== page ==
4. I felt the same way in 1L. I think I was just sick of school and had no motivation. I'd love to tell you that feeling went away after 1L, but it didn't. I just learned how to succeed in law school classes putting in the minimum amount of work. Even if you don't feel motivated, try to stick it out and treat law school like a job. It's unnecessary to spend every minute in the library as some of your classmates undoubtedly will. Getting involved at the legal clinic definitely helped a little bit as it renewed my interest in practicing law. Also keep in mind that there's a huge difference between law school and practice afterwards. I'm articling now and I don't regret my decision to go to law school at all. Maybe you'll feel the same way. Good luck!
  5. Dear vs Hi - OCI process

    I actually noticed someone using that extra comma in an email recently. I noticed it immediately because it looks so out of place. That's an unnecessary amount of commas in such a short space. "Hi, dan1010, [...]" Nope.
  6. What is McGill "course de stage"?

    It's not a class. "Course aux stages" is the equivalent of OCI's in English but mostly (if not exclusively) for firms in Quebec. It's just organized recruitment that you normally do in your second or third year. If you're currently a McGill law student there's a lot of information about it on the CDO's website (just google "CDO McGill Law Course aux Stages").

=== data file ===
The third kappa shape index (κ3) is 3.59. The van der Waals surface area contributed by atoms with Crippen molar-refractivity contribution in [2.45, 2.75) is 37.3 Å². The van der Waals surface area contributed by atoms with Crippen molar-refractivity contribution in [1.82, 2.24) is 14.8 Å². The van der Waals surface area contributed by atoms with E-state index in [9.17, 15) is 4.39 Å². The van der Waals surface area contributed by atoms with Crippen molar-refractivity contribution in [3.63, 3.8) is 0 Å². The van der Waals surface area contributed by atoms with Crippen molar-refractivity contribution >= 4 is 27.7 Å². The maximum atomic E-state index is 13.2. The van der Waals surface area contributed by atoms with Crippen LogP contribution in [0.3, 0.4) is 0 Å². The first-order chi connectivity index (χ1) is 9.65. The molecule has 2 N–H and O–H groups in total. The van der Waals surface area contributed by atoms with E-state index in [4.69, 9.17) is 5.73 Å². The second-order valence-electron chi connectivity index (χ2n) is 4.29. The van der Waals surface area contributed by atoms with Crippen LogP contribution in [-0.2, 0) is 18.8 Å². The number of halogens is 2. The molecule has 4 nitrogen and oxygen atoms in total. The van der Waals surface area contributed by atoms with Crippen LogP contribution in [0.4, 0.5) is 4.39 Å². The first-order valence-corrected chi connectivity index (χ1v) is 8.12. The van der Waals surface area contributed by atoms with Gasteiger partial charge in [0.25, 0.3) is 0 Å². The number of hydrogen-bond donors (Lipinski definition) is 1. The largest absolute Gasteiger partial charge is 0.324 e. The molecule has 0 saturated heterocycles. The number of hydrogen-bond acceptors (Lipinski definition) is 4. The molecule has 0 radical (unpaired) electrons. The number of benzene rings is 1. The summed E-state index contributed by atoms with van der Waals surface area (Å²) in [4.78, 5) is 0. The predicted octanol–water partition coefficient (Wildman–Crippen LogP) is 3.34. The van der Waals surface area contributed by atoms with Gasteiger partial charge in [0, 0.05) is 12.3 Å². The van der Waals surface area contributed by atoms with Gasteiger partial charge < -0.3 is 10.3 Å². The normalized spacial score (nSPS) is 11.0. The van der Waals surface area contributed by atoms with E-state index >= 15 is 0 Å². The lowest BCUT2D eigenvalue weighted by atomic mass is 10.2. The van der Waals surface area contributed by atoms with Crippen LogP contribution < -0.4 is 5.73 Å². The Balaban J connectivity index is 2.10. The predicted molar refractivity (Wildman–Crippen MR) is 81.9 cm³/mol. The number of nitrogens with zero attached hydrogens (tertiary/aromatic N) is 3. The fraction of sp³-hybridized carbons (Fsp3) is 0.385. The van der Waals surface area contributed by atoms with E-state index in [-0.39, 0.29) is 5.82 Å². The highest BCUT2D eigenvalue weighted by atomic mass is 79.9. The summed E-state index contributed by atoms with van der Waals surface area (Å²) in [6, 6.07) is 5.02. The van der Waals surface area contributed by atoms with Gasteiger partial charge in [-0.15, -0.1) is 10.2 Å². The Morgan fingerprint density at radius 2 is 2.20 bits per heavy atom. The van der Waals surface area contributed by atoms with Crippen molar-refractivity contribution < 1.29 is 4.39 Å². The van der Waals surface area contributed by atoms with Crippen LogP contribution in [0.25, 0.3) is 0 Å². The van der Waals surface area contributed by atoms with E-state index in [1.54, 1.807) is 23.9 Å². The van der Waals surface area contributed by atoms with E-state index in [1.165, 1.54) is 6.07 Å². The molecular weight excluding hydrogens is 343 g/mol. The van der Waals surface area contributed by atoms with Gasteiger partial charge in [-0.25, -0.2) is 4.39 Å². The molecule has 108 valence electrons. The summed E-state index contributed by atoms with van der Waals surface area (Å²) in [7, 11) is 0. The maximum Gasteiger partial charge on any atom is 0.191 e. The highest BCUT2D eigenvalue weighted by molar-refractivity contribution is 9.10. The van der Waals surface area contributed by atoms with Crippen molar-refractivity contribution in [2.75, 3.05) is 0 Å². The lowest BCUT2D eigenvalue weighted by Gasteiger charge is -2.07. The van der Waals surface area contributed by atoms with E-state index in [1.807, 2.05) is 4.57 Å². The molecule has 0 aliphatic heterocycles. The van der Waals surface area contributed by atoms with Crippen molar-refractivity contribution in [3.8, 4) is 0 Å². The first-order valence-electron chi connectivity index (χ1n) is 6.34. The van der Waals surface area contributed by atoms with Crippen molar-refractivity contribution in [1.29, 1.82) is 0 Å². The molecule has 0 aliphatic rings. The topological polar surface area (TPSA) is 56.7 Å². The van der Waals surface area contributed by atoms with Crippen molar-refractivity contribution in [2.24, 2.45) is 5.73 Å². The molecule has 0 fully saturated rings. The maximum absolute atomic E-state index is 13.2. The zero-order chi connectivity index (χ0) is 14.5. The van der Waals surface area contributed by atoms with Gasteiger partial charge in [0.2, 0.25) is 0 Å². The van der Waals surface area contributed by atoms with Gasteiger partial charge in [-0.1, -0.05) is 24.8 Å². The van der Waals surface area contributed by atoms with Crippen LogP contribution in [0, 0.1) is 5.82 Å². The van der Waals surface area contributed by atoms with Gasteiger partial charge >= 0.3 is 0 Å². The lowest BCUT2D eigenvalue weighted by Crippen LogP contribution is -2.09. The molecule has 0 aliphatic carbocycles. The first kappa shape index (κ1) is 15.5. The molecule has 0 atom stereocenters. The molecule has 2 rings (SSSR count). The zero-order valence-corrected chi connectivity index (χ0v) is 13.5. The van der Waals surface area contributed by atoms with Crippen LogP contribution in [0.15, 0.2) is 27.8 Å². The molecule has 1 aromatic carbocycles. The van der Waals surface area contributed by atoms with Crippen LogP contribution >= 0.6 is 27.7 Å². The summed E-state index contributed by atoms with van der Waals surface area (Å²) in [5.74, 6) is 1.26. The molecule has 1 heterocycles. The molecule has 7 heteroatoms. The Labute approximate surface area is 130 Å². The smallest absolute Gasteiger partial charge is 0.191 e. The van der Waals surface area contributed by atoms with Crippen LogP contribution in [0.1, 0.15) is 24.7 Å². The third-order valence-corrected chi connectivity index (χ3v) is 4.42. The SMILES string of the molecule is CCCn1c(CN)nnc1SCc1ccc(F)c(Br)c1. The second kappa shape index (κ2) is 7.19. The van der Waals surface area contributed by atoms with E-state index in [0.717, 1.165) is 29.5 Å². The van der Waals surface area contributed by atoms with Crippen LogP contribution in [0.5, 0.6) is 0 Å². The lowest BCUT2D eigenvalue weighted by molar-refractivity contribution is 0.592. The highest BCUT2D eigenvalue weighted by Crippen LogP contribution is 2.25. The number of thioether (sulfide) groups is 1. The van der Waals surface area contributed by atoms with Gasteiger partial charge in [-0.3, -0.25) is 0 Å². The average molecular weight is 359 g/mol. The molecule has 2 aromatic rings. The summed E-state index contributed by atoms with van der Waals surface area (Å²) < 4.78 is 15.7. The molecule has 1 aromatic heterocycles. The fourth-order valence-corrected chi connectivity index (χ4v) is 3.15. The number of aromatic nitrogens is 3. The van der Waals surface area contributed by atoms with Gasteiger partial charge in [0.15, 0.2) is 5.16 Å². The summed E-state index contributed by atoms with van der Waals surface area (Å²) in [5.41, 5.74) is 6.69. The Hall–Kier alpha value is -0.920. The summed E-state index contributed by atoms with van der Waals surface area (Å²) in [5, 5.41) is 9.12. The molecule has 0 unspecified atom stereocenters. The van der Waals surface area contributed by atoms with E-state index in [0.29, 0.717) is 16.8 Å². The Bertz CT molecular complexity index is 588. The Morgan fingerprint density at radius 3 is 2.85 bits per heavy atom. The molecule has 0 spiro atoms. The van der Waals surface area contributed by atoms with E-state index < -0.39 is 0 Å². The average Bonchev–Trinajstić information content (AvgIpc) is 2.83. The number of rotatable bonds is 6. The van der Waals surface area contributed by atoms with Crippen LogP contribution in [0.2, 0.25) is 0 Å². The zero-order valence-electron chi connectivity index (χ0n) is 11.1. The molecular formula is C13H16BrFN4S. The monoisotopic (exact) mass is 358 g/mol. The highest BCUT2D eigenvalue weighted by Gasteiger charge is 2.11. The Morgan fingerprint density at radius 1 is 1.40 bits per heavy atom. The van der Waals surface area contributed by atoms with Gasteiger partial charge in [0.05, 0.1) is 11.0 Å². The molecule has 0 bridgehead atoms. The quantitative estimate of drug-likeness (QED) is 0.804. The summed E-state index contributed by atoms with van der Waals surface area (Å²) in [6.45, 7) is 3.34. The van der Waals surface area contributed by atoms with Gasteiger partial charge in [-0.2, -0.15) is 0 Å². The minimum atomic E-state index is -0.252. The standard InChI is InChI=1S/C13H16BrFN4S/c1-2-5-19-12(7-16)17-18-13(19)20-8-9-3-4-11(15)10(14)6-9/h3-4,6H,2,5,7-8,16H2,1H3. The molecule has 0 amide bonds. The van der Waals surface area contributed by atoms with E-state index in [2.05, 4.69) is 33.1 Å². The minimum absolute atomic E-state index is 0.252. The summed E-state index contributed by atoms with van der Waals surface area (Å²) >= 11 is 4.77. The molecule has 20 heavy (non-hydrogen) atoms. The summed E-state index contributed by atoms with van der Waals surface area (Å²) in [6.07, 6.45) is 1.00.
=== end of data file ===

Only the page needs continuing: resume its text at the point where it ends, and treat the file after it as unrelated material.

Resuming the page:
7. Should I apply next year..?

    I would apply now. Your CGPA is excellent which is a huge factor in McGill admissions. They also don't require an LSAT score. Are you working right now? What are your plans for the year? Unless you have plans for the next two years, you should really consider applying now. I mean, what's the worst that can happen? You apply and get rejected and then you know how to tailor your application for the following year. As for actually tailoring your PS to your interests, I would suggest having a look at McGill's website and the human rights programs offered. Find something very specific about human rights that interests you and focus on that for your PS. That's really the difference between sounding naive and sounding as though you've actually put some thought into your application. To answer your other questions: yes some profs will ask to see your CV/PS before writing a reference. Others won't though. I would figure out who you want to ask and do so as soon as possible. Don't delay because some profs may really take their time in getting back to you. Let them know the deadline and whether it would be possible for them to have something ready in that timeline. If they ask you for your PS just let them know it's a work in progress and send them your reasons for wanting to go to law school by email or talk to them about it verbally if they prefer.